Accounting for Sponsorship Revenue When Events are Postponed
Sponsored Blog Post: MANP is pleased to present the following sponsored blog post by Jon Osterburg of Jitasa, a Sustainer-level Friend of MANP. Sponsored posts reflect the views and opinions of our guest blogger and do not necessarily reflect the views and opinions of MANP.
So you’ve had to postpone an event. You’ve already collected the funds from your dedicated sponsors in exchange for promoting their brand during the event itself. At this point, what happens to the funding and to that agreement?
The last thing your organization wants is to disappoint your sponsors or hurt the partnership. Do you give the money back? Can you assume they’ll still help you when the event does finally take place? What should you do next.
Events are challenging enough without the difficulties associated with pivoting to the digital space, postponing or canceling functions altogether, and managing other necessary changes in response to COVID-19. In order to answer the questions above regarding your event sponsorship revenue, we’ll start by discussing what this revenue is typically used for, then move into potential next steps your team can take.
Ready to get started? Let’s dive in.
Event Sponsorship Revenue Basics
When it comes to nonprofit budgeting, sponsorships play a key role in events. Sponsorships allow your organization to fund different aspects of your fundraising event in exchange for low-cost marketing of the sponsoring organizations.
You may offer several sponsorship packages to your partnering organizations. Doing this presents a great opportunity to attract sponsors while providing specific benefits in return. For instance, you may offer tiers that look like this:
- $500 sponsorship – The sponsoring organization’s logo will appear on the website and on the back of event t-shirts.
- $750 sponsorship – The sponsoring organization’s logo will appear on the website, t-shirts, and all marketing materials leading up to the event.
- $1,000 sponsorship – The sponsoring organization’s logo will appear on the website, t-shirts, and all marketing materials leading up to the event. Plus, speakers will mention the organization’s name in their presentations.
If you’ve created packages like this from the beginning, your organization will find it easier to renegotiate the terms of the sponsorship if your event is moved online. You can offer equally appealing options for online events and check-in with sponsors to ensure the shift will work for them.
For instance, tell your sponsors that instead of adding their logo to flyers for your virtual event, you can instead add it to your event announcement in your email newsletter. This may actually get more attention so your sponsors likely won’t have an issue with the plan.
Next Steps Regarding Sponsorship Revenue
While the majority of sponsorship agreements are unconditional, meaning you don’t need to return the funds if the event is postponed or canceled, not all of them are. You should read through your own sponsorship agreements to ensure the legality of the funding before moving forward with your plans.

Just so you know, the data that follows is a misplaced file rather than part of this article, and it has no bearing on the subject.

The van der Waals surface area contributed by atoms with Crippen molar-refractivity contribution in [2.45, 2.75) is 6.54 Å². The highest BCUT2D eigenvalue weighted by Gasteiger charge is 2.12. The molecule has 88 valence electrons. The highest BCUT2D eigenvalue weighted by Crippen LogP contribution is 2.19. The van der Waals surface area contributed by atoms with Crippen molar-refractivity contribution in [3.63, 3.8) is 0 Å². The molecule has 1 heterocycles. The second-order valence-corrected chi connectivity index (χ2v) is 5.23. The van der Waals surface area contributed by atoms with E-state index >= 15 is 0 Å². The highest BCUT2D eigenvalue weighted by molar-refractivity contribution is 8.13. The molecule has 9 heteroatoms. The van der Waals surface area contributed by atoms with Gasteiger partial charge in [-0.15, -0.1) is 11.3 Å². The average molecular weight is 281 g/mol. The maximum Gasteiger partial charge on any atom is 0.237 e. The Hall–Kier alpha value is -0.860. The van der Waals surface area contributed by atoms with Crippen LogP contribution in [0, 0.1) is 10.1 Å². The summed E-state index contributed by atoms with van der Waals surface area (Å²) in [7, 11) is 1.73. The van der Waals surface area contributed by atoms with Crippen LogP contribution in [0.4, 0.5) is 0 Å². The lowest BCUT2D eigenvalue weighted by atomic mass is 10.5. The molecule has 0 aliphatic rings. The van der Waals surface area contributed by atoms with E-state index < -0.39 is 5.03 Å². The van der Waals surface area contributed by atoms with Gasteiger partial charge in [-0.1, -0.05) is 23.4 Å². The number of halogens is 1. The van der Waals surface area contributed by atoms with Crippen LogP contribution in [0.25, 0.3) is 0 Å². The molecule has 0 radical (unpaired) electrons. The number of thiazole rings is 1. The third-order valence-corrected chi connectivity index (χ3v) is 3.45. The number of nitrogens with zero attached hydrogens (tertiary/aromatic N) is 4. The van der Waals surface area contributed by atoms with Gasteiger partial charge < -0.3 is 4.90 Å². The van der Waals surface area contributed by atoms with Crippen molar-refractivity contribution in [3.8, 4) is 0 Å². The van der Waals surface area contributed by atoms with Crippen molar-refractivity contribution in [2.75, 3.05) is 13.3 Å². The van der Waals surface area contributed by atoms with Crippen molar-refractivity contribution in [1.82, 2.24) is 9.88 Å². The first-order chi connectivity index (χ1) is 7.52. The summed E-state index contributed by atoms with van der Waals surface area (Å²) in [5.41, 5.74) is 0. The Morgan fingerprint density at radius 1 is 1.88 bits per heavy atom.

As you review your agreement, you may find yourself in one of a few different situations:
- Your agreement is unconditional but the event is postponed. Check to see if there is a clause in the agreement about putting funds on hold until the event takes place. Even if there isn’t, putting the funds aside is still an option you should consider and discuss with the sponsor. This way, you can be sure you have the funds you need to make it happen. You should also loop your nonprofit’s bookkeeper into these agreements so that they can organize the funds correctly.
- Your sponsor has not yet submitted the funds to your organization for the event. Sponsors may prefer to hold onto the funds they promised until the event takes place. In this case, be sure you have the funds recorded as pledges received, but don’t post it as fundraising revenue just yet. Wait until you have actually received the funds before recording the revenue.
- Your sponsor wants the money returned to them if the event is postponed. Make sure you reach out to your sponsor and openly communicate with them. To create a working relationship, you should respect their wishes. However, be sure to offer to leverage the funds in exchange for alternative projects before giving it back.
If your event has been postponed to a new year, talk to your accountant about what impact any donated or promised sponsorship revenue could have on your Form 990 process this year as well.
For instance, you might ask questions such as the following of your accountant:
- If you’re able to keep the sponsorship revenue, are there any restrictions as to how it can be used? Will those restrictions impact how it is reported?
- If the money is seen as a pledge, will you need to report that funding on your Form 990 now or when it’s actually contributed? (The answer to this question will depend on how your organization records funding and the nature of the pledge agreement.)
- If you return the sponsorship revenue, where on your finance documentation should that be noted so that you are sure the reported revenue is adjusted on tax forms?
How you report your revenue depends highly on your system of accounting and the agreement between yourself and your sponsor. Therefore, seeking professional guidance is the best way to make sure that your reports remain correct.
Sponsorships can be tricky in the best of times. Right now, as we shift everything around, be sure you preserve your relationships with your sponsorship partners with open communication regarding the funding and their benefits.
About the Author
Jon Osterburg has spent the last nine years helping more than 100 nonprofits around the world with their finances as a leader at Jitasa, an accounting firm that offers bookkeeping and accounting services to not for profit organizations.